A trillion tonnes of ice lumps have finally separated from the Antarctic Larsen C ice shelf, what is the impact?

Of the Larsen ice shelves on the eastern coast of the Antarctic Peninsula, a trillion-ton ice block about the size of the state of Delaware in the United States at the tip of the Larsen C ice shelf is finally complete from Antarctica, whatever the cause. Separated into.

A Trillion-Ton Iceberg Just Broke Off Antarctica --Motherboard

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One of largest icebergs ever recorded just broke off Antarctica

The Larsen C ice shelf, which was separated this time, is located in the northernmost part of the major ice shelves in Antarctica and is said to be the fourth largest ice shelf in Antarctica. Cracks on the Larsen C ice shelf have been observed since 2014, and in 2016 the cracks were expanding rapidly and it was predicted that separation would occur within a few years. Then, in January 2017, it was announced that a separation could occur within a few months.

Then, on July 12, 2017, local time, the research project 'MIDAS', which is observing the Larsen C ice shelf, announced that the ice block had finally separated from the Larsen C ice shelf. Researchers will continue to track the whereabouts of the ice cube named A68, and it will be observed so as not to cause an accident with the ship.

MIDAS also announced the separation of the Larsen C ice shelf on Twitter.

You can see how the separation happened by looking at the image below. The cracks that entered from the bottom of the image are expanding ...

It is completely separated like this.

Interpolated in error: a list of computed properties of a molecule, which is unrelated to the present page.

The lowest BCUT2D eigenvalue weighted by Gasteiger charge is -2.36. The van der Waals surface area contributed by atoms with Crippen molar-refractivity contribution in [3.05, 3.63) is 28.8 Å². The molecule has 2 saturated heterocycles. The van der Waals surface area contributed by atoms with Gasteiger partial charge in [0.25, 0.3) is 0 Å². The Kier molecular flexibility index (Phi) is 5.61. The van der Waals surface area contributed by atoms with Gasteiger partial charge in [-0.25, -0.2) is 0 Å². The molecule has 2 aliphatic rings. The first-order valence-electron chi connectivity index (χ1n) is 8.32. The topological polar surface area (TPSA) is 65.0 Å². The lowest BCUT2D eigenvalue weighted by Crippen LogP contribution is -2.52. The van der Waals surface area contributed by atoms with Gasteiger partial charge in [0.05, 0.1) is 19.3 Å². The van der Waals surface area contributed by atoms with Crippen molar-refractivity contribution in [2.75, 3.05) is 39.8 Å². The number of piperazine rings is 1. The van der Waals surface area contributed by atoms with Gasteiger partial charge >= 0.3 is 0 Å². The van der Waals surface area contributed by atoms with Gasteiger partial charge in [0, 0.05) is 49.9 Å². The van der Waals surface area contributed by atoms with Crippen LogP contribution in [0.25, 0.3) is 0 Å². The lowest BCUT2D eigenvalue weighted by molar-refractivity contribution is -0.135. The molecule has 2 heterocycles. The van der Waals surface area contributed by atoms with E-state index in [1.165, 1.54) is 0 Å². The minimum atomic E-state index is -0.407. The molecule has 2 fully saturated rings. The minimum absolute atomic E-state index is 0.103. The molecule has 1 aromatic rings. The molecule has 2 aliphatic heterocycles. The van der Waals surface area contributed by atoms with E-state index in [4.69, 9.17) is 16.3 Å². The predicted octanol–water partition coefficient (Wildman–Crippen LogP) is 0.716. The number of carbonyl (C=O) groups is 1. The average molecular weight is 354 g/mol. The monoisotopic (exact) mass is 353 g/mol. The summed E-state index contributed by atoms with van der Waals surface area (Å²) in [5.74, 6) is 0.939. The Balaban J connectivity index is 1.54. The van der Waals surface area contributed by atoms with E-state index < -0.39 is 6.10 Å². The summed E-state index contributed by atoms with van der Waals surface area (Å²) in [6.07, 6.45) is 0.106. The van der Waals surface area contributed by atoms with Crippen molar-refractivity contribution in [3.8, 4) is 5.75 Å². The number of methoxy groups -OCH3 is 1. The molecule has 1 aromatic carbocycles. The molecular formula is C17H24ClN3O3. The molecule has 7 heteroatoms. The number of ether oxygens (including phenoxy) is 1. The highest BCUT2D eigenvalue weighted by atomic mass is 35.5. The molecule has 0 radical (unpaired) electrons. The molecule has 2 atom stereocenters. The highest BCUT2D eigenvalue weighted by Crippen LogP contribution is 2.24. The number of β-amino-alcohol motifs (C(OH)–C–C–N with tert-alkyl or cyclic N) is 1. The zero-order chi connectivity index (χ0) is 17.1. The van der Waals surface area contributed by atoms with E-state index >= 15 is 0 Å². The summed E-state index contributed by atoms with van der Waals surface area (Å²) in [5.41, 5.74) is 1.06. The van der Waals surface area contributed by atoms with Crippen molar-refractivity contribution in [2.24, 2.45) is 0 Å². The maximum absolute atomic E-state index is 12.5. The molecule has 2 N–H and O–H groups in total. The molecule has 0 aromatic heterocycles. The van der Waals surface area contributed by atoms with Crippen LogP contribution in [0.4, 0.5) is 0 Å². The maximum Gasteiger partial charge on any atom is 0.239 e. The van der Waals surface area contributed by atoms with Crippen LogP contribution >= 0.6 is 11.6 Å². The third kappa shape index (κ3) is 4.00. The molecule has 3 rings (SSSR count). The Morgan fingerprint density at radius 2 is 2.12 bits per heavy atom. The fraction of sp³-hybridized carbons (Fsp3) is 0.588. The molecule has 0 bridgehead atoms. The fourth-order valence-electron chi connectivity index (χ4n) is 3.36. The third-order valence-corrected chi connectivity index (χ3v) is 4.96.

'This iceberg is one of the largest ever observed, and it's hard to predict what it will look like in the future,' said Adrian Luckman, a researcher involved in the MIDAS project. It may remain, but it can also break down and fall apart, in which case some icebergs will remain in place for decades and some will be washed north and melted in warm water. I may go. '

If you put water and ice in a glass, the water level in the glass will not rise even if the ice melts. For the same reason, melting this ice cube does not mean that sea level will rise. However, if the ice shelves collapse further following this collapse, the glaciers behind them will flow faster into the sea, which may affect sea level in the future.

Ice shelf separation is a natural phenomenon, and glaciologist Martin O'Leary states that Larsen C ice shelf separation is 'not aware of its link to human-induced climate change.' I will. However, whatever the cause, the Larsen C ice shelf is 12% smaller than it was before the separation, and it is said to be in a 'very unstable state.' If the Larsen C ice shelf collapses and the glacier flows into the sea, the sea level is expected to rise by about 10 cm in the end.

By the way, this is the state of the Larsen B ice shelf that collapsed in 2002 before it collapsed. You can clearly see the ice shelf line, but ...

If you look at the pictures taken after the collapse, you can see that the edge lines have receded and the sea has a residual area.

Also, the impact of the Larsen C ice shelf itself on sea level rise is not that great, but if another large ice shelf collapses due to the collapse of the Larsen C ice shelf, it will be 2-3 feet (30-90 cm). It has also been suggested that sea level rise in) may occur. 'We need to look at the big picture, not just the event of ice shelf separation,' said Professor Eric Rignot, a glaciologist at the University of California. 'It's about the whole change that's happening in Antarctica.'

in Science, Posted by darkhorse_log